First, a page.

A message variable is created and in this, the userId and password are sent along with information about the connecting party such as their IP and date and time. The IP variable is passed as a URL parameter to a geoip link so that the attacker can have the URL sent to them via email to locate where the connecting party is connecting from.
The mail function allows the attacker to send emails with a message, subject and a recipient email address. Currently the recipient email address is set to firstname.lastname@example.org. The PHP snippet below also shows us that the attacker is writing the contents of the $message variable to a file called login.txt in a log directory. Both methods of credential storage mean that the attacker receives credentials via email and can also access the txt files on the server hosting the phishing site.
The code then exits from the current php script with the die(); function and redirects the victim to the otp/default.php page. This follows the exact same procedure as the login/default.php page to collect user credentials. The aim of this is to mimic the real website, where you enter your details and then are required to enter an OTP code.
Taking a step back, we’re at the login/default.php page, currently the log directory is empty as no credentials have been logged. When we enter some credentials and press sign in the UserID and Password are sent via POST to process.php and are logged in login.txt.
The message from process.txt was written to the log directory in a file named login.txt.
As soon as the victim presses login, their credentials are logged and they are immediately redirected to this /otp/default.php page where their OTP codes are harvested. This would allow an attacker to log into their account with their credentials and with their 2FA code. You can see below that it says that the OTP has been sent to +264********, this is actually a hard coded value to make the webpage look more realistic as the Namibia country code is +264.
When we enter an OTP it is sent to the log directory and is saved in otp1.txt using the exact same technique as we saw with the login page.
When we click verify we are taken to an error page /error/default.php where we are told we have given an invalid OTP. This is the perfect opportunity for the attacker to request more PII from the victim to authenticate themselves.
Clicking continue takes the victim to the /resend/default.php page which goes through the process again of requesting another OTP and then redirects the victim to /email/default.php as shown below in process.php.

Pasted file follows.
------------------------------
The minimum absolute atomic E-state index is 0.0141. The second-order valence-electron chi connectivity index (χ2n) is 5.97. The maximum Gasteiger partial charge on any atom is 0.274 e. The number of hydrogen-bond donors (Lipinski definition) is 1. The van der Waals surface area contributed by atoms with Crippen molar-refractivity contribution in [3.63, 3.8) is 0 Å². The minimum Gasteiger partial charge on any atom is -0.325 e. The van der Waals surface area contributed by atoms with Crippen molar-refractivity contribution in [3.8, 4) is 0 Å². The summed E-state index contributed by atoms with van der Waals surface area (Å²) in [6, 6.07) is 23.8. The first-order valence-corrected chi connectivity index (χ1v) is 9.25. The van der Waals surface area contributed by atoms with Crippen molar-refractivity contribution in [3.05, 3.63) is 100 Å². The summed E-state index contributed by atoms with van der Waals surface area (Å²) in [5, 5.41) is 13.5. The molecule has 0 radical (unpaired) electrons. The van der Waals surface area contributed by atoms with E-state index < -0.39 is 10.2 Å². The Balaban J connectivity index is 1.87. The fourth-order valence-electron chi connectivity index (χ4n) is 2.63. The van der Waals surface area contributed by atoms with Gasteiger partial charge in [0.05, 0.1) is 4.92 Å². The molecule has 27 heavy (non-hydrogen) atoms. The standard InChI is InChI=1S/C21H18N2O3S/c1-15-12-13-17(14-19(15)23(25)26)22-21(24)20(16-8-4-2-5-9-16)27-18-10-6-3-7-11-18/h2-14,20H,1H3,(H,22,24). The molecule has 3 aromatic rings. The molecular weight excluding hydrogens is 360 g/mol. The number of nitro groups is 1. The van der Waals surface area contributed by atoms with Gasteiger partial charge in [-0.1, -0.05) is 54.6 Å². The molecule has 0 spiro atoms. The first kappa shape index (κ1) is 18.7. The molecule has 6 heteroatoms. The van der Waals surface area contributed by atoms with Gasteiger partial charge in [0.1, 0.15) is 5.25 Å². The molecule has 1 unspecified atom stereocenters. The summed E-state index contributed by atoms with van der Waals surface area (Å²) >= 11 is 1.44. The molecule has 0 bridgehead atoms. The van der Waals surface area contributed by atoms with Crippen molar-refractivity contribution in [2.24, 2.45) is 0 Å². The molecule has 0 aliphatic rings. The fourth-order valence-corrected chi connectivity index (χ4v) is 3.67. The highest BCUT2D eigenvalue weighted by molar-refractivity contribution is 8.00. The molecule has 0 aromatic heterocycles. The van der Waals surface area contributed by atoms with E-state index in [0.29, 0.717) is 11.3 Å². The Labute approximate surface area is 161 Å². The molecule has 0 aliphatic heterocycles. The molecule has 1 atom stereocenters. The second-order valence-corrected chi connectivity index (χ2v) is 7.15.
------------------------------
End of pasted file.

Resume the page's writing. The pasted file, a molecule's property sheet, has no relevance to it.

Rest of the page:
When the victim reaches /email/default.php, the webpage harvests their email and password. Gathering emails and passwords can be used for credential reuse on other websites or can be used on the official Namibia bank’s website as an alternate authentication method.
The process behind this /email/default.php is that the victims email and password are sent via POST to process.php. Here the victims credential are logged to an email_access.txt file and are also emailed to the attackers. At this point, the attackers have the userId, OTP, email and password of the victim. They have been asked to confirm two OTP codes and their email and password, once the attacker has enough information to compromise their account the process.php page redirects the victim to the genuine banking website as shown on line 24 below.
Everything entered into the phishing site is stored on the webserver the attackers are hosting this site on and the logs would look like this.
Everything saved in the logs is also emailed to the attackers so in real time they would receive userId, email, OTP and passwords and would be able to compromise an account instantly if the mailboxes were monitored frequently.
What can I do if I see a phishing website?
If you come across a phishing link, report it via the Palo Alto link checker and also perform a whois lookup on the domain and see if you can find an abuse contact email address. Send them an email notifying them of the phishing site so that they can take it down. The NCSC also have a new webpage for reporting suspicious websites, the more people that are proactively reporting phishing sites the harder it is for them to operate and hopefully the less successful they become.
We have now completed a very quick and simple analysis of a recent Phish Kit.
I hope I explained this well for anyone wondering how Phish Kits worked. If you have any feedback, I would love to hear it as I want to keep improving. I am still learning and if you spot any mistakes or inaccuracies, please let me know!